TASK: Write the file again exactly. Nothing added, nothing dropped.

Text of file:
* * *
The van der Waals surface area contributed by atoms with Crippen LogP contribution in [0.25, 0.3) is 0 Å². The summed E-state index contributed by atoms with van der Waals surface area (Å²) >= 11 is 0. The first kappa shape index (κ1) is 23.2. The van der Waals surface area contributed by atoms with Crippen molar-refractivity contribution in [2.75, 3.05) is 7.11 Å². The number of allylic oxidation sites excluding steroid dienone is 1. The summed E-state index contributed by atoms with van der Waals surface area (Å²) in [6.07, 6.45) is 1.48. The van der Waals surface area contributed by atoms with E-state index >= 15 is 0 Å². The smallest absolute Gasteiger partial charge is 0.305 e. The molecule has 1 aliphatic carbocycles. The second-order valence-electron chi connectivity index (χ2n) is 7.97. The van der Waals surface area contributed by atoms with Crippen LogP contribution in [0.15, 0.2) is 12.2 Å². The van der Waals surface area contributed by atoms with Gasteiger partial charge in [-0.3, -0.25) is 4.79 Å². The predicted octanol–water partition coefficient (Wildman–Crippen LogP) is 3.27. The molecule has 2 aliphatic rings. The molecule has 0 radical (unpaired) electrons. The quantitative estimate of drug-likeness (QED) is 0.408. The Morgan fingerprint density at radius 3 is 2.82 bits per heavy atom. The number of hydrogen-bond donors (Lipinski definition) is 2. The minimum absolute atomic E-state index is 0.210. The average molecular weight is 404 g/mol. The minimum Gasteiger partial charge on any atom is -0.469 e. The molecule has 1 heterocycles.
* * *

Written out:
The van der Waals surface area contributed by atoms with Crippen LogP contribution in [0.25, 0.3) is 0 Å². The summed E-state index contributed by atoms with van der Waals surface area (Å²) >= 11 is 0. The first kappa shape index (κ1) is 23.2. The van der Waals surface area contributed by atoms with Crippen molar-refractivity contribution in [2.75, 3.05) is 7.11 Å². The number of allylic oxidation sites excluding steroid dienone is 1. The summed E-state index contributed by atoms with van der Waals surface area (Å²) in [6.07, 6.45) is 1.48. The van der Waals surface area contributed by atoms with E-state index >= 15 is 0 Å². The smallest absolute Gasteiger partial charge is 0.305 e. The molecule has 1 aliphatic carbocycles. The second-order valence-electron chi connectivity index (χ2n) is 7.97. The van der Waals surface area contributed by atoms with Crippen LogP contribution in [0.15, 0.2) is 12.2 Å². The van der Waals surface area contributed by atoms with Gasteiger partial charge in [-0.3, -0.25) is 4.79 Å². The predicted octanol–water partition coefficient (Wildman–Crippen LogP) is 3.27. The molecule has 2 aliphatic rings. The molecule has 0 radical (unpaired) electrons. The quantitative estimate of drug-likeness (QED) is 0.408. The Morgan fingerprint density at radius 3 is 2.82 bits per heavy atom. The number of hydrogen-bond donors (Lipinski definition) is 2. The minimum absolute atomic E-state index is 0.210. The average molecular weight is 404 g/mol. The minimum Gasteiger partial charge on any atom is -0.469 e. The molecule has 1 heterocycles.